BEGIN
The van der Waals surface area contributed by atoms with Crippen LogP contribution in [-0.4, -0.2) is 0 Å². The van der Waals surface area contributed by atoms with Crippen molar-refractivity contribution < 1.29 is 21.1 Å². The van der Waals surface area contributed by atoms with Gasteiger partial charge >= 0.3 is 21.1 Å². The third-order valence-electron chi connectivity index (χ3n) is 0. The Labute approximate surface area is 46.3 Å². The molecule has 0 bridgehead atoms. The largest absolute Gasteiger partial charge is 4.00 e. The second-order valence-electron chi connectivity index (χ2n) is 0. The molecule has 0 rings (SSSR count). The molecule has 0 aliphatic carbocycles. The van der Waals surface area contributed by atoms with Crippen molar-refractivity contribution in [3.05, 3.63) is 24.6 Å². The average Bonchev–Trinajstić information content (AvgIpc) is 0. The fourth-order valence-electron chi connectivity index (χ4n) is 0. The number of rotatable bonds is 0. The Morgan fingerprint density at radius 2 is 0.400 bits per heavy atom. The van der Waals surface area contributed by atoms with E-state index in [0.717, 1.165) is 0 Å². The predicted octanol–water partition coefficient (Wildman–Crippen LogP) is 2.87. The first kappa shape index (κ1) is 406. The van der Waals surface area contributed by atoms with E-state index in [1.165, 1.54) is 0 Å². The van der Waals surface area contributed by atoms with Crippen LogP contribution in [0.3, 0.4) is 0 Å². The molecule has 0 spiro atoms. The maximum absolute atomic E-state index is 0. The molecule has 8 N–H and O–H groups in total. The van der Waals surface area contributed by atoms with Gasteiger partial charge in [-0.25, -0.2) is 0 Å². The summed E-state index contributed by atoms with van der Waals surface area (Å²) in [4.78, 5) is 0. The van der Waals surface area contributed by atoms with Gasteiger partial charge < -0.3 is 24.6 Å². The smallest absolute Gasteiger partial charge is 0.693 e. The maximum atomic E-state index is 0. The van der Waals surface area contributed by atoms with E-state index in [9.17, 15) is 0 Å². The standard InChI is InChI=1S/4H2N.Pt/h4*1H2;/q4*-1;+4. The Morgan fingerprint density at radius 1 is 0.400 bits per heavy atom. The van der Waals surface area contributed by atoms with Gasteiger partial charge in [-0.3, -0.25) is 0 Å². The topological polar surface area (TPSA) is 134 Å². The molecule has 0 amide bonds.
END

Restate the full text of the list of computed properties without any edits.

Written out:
The van der Waals surface area contributed by atoms with Crippen LogP contribution in [-0.4, -0.2) is 0 Å². The van der Waals surface area contributed by atoms with Crippen molar-refractivity contribution < 1.29 is 21.1 Å². The van der Waals surface area contributed by atoms with Gasteiger partial charge >= 0.3 is 21.1 Å². The third-order valence-electron chi connectivity index (χ3n) is 0. The Labute approximate surface area is 46.3 Å². The molecule has 0 bridgehead atoms. The largest absolute Gasteiger partial charge is 4.00 e. The second-order valence-electron chi connectivity index (χ2n) is 0. The molecule has 0 rings (SSSR count). The molecule has 0 aliphatic carbocycles. The van der Waals surface area contributed by atoms with Crippen molar-refractivity contribution in [3.05, 3.63) is 24.6 Å². The average Bonchev–Trinajstić information content (AvgIpc) is 0. The fourth-order valence-electron chi connectivity index (χ4n) is 0. The number of rotatable bonds is 0. The Morgan fingerprint density at radius 2 is 0.400 bits per heavy atom. The van der Waals surface area contributed by atoms with E-state index in [0.717, 1.165) is 0 Å². The predicted octanol–water partition coefficient (Wildman–Crippen LogP) is 2.87. The first kappa shape index (κ1) is 406. The van der Waals surface area contributed by atoms with E-state index in [1.165, 1.54) is 0 Å². The van der Waals surface area contributed by atoms with Crippen LogP contribution in [0.3, 0.4) is 0 Å². The molecule has 0 spiro atoms. The maximum absolute atomic E-state index is 0. The molecule has 8 N–H and O–H groups in total. The van der Waals surface area contributed by atoms with Gasteiger partial charge in [-0.25, -0.2) is 0 Å². The summed E-state index contributed by atoms with van der Waals surface area (Å²) in [4.78, 5) is 0. The van der Waals surface area contributed by atoms with Gasteiger partial charge < -0.3 is 24.6 Å². The smallest absolute Gasteiger partial charge is 0.693 e. The maximum atomic E-state index is 0. The van der Waals surface area contributed by atoms with E-state index in [9.17, 15) is 0 Å². The standard InChI is InChI=1S/4H2N.Pt/h4*1H2;/q4*-1;+4. The Morgan fingerprint density at radius 1 is 0.400 bits per heavy atom. The van der Waals surface area contributed by atoms with Gasteiger partial charge in [-0.3, -0.25) is 0 Å². The topological polar surface area (TPSA) is 134 Å². The molecule has 0 amide bonds.